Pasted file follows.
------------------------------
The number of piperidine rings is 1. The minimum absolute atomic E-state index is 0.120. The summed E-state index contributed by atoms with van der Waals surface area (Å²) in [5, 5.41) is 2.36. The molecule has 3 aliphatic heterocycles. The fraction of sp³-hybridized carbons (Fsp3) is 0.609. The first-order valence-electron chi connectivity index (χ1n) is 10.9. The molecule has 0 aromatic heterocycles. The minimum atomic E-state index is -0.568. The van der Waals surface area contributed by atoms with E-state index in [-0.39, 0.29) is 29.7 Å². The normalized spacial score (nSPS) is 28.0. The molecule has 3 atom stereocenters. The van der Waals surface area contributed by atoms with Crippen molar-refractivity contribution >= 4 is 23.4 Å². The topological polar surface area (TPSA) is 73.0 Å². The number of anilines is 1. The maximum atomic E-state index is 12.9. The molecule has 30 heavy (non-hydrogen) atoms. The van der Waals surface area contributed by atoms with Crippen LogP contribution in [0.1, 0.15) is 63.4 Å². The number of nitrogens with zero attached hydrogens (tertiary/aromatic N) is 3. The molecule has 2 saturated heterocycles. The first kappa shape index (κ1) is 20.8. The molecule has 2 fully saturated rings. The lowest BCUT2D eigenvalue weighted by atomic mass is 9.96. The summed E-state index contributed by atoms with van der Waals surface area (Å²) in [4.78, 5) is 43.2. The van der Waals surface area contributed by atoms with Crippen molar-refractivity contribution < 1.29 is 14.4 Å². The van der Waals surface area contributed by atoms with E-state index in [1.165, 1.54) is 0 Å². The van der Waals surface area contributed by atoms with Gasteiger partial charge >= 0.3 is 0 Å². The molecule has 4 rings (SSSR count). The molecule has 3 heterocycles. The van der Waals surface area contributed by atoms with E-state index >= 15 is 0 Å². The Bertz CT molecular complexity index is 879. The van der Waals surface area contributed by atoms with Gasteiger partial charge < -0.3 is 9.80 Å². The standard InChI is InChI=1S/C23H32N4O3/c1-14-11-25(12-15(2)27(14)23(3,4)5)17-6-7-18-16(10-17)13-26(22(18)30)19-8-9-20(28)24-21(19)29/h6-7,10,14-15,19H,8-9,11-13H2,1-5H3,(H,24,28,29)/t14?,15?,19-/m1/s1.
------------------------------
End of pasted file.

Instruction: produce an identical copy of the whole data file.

The number of piperidine rings is 1. The minimum absolute atomic E-state index is 0.120. The summed E-state index contributed by atoms with van der Waals surface area (Å²) in [5, 5.41) is 2.36. The molecule has 3 aliphatic heterocycles. The fraction of sp³-hybridized carbons (Fsp3) is 0.609. The first-order valence-electron chi connectivity index (χ1n) is 10.9. The molecule has 0 aromatic heterocycles. The minimum atomic E-state index is -0.568. The van der Waals surface area contributed by atoms with E-state index in [-0.39, 0.29) is 29.7 Å². The normalized spacial score (nSPS) is 28.0. The molecule has 3 atom stereocenters. The van der Waals surface area contributed by atoms with Crippen molar-refractivity contribution >= 4 is 23.4 Å². The topological polar surface area (TPSA) is 73.0 Å². The number of anilines is 1. The maximum atomic E-state index is 12.9. The molecule has 30 heavy (non-hydrogen) atoms. The van der Waals surface area contributed by atoms with Crippen LogP contribution in [0.1, 0.15) is 63.4 Å². The number of nitrogens with zero attached hydrogens (tertiary/aromatic N) is 3. The molecule has 2 saturated heterocycles. The first kappa shape index (κ1) is 20.8. The molecule has 2 fully saturated rings. The lowest BCUT2D eigenvalue weighted by atomic mass is 9.96. The summed E-state index contributed by atoms with van der Waals surface area (Å²) in [4.78, 5) is 43.2. The van der Waals surface area contributed by atoms with Crippen molar-refractivity contribution < 1.29 is 14.4 Å². The van der Waals surface area contributed by atoms with E-state index in [1.165, 1.54) is 0 Å². The van der Waals surface area contributed by atoms with Gasteiger partial charge >= 0.3 is 0 Å². The molecule has 4 rings (SSSR count). The molecule has 3 heterocycles. The van der Waals surface area contributed by atoms with E-state index >= 15 is 0 Å². The Bertz CT molecular complexity index is 879. The van der Waals surface area contributed by atoms with Gasteiger partial charge < -0.3 is 9.80 Å². The standard InChI is InChI=1S/C23H32N4O3/c1-14-11-25(12-15(2)27(14)23(3,4)5)17-6-7-18-16(10-17)13-26(22(18)30)19-8-9-20(28)24-21(19)29/h6-7,10,14-15,19H,8-9,11-13H2,1-5H3,(H,24,28,29)/t14?,15?,19-/m1/s1.